After a number of reconfigurations and experimentations with the original APT-P, the NDM was the first vehicle completed for testing in June 1977 and in mid-1978 the power car was joined by the rest of 370 001, the first half set, for testing on the WCML.
The Advanced Passenger Train (APT) programme is remembered by many as one of British Rail’s greatest embarrassments, an ambitious but ultimately unsuccessful design. The APT-P multiple units incorporated ideas that were well ahead of their time, most famously including a computerised tilting system which allowed the trains to navigate the tight turns of Britain’s ageing railways up to 40% faster than anything else of the time.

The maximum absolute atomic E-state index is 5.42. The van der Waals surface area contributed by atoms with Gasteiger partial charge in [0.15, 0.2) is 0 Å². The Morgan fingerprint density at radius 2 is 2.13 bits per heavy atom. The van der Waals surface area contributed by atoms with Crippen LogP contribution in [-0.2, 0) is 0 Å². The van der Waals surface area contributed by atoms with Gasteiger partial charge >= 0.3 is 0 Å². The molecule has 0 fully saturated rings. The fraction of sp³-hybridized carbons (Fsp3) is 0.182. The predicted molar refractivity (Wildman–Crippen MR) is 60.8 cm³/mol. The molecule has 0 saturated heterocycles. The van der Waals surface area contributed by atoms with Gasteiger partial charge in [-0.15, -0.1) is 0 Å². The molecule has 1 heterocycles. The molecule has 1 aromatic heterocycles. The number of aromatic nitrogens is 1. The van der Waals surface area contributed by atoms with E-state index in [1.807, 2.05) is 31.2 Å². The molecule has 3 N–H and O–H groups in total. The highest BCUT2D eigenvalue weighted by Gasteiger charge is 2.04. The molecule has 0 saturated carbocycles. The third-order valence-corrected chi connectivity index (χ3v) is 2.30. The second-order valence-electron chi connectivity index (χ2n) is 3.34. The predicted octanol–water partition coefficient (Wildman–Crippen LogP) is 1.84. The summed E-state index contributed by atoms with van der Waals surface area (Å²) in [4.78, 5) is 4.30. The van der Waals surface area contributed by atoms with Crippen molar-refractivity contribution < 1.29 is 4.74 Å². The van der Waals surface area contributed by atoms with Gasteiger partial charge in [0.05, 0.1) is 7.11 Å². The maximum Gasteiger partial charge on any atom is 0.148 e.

The first APT-P unit was introduced in 1979 and the trains were progressively developed until 1987, the highlight being a period of passenger service between 1983 and 1985. Ultimately the complexity and cost of the unreliable APT saw it replaced by the simpler and considerably cheaper IC125 HST programme, but lessons learned were incorporated into the IC225 programme and later the tilting Alstom Pendolino trains still operating on the West Coast Mainline.’
Item Length – Without Packaging (cm)
Item Height – Without Packaging (cm)
Item Width – Without Packaging (cm)
Item Weight – Without Packaging
1:76 Scale 00 Gauge
DCC Ready 21 pin socket
Minimum Curve (mm)
5 Pole Skew wound
Number of Parts